Boost-phase defenses help solve at least one tactical problem: MIRVs, or Multiple Independently-Targetable Reentry Vehicles, long the bane of ABM developers. Within a few minutes of launch, a MIRV-equipped missile can send its warheads and dummies off on different trajectories. The best way to deal with this is to hit the missile before one target becomes ten.
But boost-phase defenses offer a key strategic advantage as well. They can, and indeed must, be placed close to their targets. Their batteries would be able to intercept North Korean missiles but not launches from deep within mainland China and unlike current forward-deployed regional systems, they can have verifiably limited ranges. China is currently up-in-arms over the deployment of THAAD in South Korea, while Russia is livid about the placement of Aegis batteries in Romania and Poland. As terminal-phase and midcourse-phase systems, these are inherently long-range. THAAD interceptors have a range of over 200 kilometers, while an Aegis-fired SM-6 can fly as many as 240 kilometers. The THAAD-ER and SM-6 IIB upgrades only extend these ranges. On the other hand, a Sidewinder fired from an F-35 has a maximum range of about 35 kilometers. For the foreseeable future, atmospheric lasers will be similarly short-ranged.
This also provides a solution to China’s other gripe with the placement of THAAD: that the accompanying radar system penetrates deep into Chinese airspace. Large radar ranges are a necessary component of any midcourse or terminal-phase system. If THAAD is going to intercept a ballistic missile 200 kilometers out, then it needs to launch the interceptor long before then, and it will need to acquire the missile even further out. As such, the AN/TPY-2 radar that accompanies the THAAD system has an estimated range of at least 1,000 kilometers, which could reach from Seoul to Beijing and would allow the United States to monitor all activity in that part of Chinese airspace. However, boost-phase defenses work on the principle of targeting missiles inside a predetermined area. Therefore, they can use less powerful, more localized radars focused just on North Korean ICBM sites rather than the whole region.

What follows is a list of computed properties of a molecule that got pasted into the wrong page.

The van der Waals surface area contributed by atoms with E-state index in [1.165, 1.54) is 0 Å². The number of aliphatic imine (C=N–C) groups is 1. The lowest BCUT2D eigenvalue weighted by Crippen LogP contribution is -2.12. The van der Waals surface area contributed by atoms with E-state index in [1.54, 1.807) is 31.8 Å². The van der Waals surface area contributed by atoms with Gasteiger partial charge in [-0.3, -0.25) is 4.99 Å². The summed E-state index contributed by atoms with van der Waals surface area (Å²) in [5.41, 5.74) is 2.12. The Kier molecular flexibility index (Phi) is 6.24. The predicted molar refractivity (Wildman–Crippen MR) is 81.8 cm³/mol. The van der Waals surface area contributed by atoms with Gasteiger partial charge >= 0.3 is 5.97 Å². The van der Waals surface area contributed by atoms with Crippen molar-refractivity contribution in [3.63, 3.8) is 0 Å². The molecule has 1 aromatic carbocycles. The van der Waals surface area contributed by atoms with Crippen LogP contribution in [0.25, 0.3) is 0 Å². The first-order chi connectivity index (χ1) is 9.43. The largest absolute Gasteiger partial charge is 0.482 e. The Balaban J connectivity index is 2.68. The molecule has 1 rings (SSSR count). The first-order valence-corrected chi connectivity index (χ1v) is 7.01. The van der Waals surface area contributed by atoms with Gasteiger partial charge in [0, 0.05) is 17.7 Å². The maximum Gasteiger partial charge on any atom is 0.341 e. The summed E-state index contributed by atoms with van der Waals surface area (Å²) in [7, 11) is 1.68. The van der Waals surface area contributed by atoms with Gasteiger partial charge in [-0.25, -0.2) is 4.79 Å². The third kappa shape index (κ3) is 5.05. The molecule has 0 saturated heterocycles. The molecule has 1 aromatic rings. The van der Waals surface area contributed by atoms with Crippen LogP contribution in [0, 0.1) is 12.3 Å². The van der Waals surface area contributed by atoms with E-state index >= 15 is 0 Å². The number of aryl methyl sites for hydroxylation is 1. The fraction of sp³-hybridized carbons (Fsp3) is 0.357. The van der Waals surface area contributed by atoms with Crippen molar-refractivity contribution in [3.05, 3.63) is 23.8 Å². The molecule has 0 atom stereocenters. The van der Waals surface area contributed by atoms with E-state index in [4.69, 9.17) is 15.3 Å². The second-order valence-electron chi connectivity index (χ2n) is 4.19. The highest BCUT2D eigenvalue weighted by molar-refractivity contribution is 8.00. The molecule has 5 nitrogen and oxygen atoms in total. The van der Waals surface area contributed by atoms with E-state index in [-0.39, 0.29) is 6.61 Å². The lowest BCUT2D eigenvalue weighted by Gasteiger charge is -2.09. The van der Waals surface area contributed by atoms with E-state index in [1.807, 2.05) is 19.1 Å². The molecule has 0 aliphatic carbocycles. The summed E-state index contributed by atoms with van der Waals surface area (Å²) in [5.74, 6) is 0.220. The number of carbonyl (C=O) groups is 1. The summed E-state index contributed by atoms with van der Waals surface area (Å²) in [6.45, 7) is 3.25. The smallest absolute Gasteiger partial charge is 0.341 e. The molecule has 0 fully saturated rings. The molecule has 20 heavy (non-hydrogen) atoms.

But a technology change alone isn’t enough to extract the United States from its security dilemma; that will require trust and communication. U.S. officials must take the initiative to convince Russia and China that these systems are not aimed at them. Boost-phase defense provides the technical basis for this, but it must be accompanied by openness and transparency. This could include allowing inspections of missile defense installations to verify their short-ranged nature. Unfortunately, current diplomatic trust is not high, as shown by the collapse of the INF treaty. The situation is further hindered by statements such as President Trump’s words at the Missile Defense Review rollout: “Our goal is simple. To ensure that we can detect and destroy any missile launched against the United States anywhere, anytime, anyplace.”
As ABM technology improves, especially the effectiveness of lasers, the United States would do well to focus on localized, surface-based, boost-phase defenses rather than attempting to build a massive Reagan-style missile defense scheme that would serve only to destabilize the current world order. This will provide an effective defense against current and future rogue states, while maintaining the status quo among the major nuclear powers.